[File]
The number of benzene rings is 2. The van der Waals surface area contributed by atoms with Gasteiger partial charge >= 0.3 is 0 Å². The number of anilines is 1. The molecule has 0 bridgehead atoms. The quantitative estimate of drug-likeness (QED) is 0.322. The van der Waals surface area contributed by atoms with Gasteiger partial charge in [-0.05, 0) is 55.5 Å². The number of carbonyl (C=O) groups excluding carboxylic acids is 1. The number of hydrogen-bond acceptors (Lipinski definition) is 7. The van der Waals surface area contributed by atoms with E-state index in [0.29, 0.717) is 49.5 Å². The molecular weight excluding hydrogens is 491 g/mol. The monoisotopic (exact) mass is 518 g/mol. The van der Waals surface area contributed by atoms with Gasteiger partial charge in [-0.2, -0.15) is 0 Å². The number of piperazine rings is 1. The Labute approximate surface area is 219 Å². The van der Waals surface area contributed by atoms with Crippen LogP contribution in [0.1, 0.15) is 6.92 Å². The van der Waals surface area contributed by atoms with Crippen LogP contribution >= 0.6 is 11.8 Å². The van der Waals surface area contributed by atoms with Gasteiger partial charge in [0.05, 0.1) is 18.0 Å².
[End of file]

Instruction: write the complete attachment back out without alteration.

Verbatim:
The number of benzene rings is 2. The van der Waals surface area contributed by atoms with Gasteiger partial charge >= 0.3 is 0 Å². The number of anilines is 1. The molecule has 0 bridgehead atoms. The quantitative estimate of drug-likeness (QED) is 0.322. The van der Waals surface area contributed by atoms with Gasteiger partial charge in [-0.05, 0) is 55.5 Å². The number of carbonyl (C=O) groups excluding carboxylic acids is 1. The number of hydrogen-bond acceptors (Lipinski definition) is 7. The van der Waals surface area contributed by atoms with E-state index in [0.29, 0.717) is 49.5 Å². The molecular weight excluding hydrogens is 491 g/mol. The monoisotopic (exact) mass is 518 g/mol. The van der Waals surface area contributed by atoms with Gasteiger partial charge in [-0.2, -0.15) is 0 Å². The number of piperazine rings is 1. The Labute approximate surface area is 219 Å². The van der Waals surface area contributed by atoms with Crippen LogP contribution in [0.1, 0.15) is 6.92 Å². The van der Waals surface area contributed by atoms with Crippen LogP contribution >= 0.6 is 11.8 Å². The van der Waals surface area contributed by atoms with Gasteiger partial charge in [0.05, 0.1) is 18.0 Å².